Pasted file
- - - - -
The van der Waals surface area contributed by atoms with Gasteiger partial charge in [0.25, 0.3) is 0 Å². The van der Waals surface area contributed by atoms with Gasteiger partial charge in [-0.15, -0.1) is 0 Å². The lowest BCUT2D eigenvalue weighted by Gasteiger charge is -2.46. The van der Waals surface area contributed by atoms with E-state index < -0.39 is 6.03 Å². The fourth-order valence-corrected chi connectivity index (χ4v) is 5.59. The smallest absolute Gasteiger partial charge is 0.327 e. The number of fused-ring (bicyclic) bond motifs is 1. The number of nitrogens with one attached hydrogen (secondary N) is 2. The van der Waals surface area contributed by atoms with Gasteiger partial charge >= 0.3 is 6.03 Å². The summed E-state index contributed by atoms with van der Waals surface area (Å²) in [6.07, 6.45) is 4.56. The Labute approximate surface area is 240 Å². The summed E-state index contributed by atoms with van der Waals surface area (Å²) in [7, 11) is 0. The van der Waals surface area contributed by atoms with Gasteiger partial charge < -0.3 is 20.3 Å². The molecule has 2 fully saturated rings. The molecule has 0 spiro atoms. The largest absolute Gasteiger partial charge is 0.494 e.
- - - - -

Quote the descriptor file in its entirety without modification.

The van der Waals surface area contributed by atoms with Gasteiger partial charge in [0.25, 0.3) is 0 Å². The van der Waals surface area contributed by atoms with Gasteiger partial charge in [-0.15, -0.1) is 0 Å². The lowest BCUT2D eigenvalue weighted by Gasteiger charge is -2.46. The van der Waals surface area contributed by atoms with E-state index < -0.39 is 6.03 Å². The fourth-order valence-corrected chi connectivity index (χ4v) is 5.59. The smallest absolute Gasteiger partial charge is 0.327 e. The number of fused-ring (bicyclic) bond motifs is 1. The number of nitrogens with one attached hydrogen (secondary N) is 2. The van der Waals surface area contributed by atoms with Gasteiger partial charge >= 0.3 is 6.03 Å². The summed E-state index contributed by atoms with van der Waals surface area (Å²) in [6.07, 6.45) is 4.56. The Labute approximate surface area is 240 Å². The summed E-state index contributed by atoms with van der Waals surface area (Å²) in [7, 11) is 0. The van der Waals surface area contributed by atoms with Gasteiger partial charge < -0.3 is 20.3 Å². The molecule has 2 fully saturated rings. The molecule has 0 spiro atoms. The largest absolute Gasteiger partial charge is 0.494 e.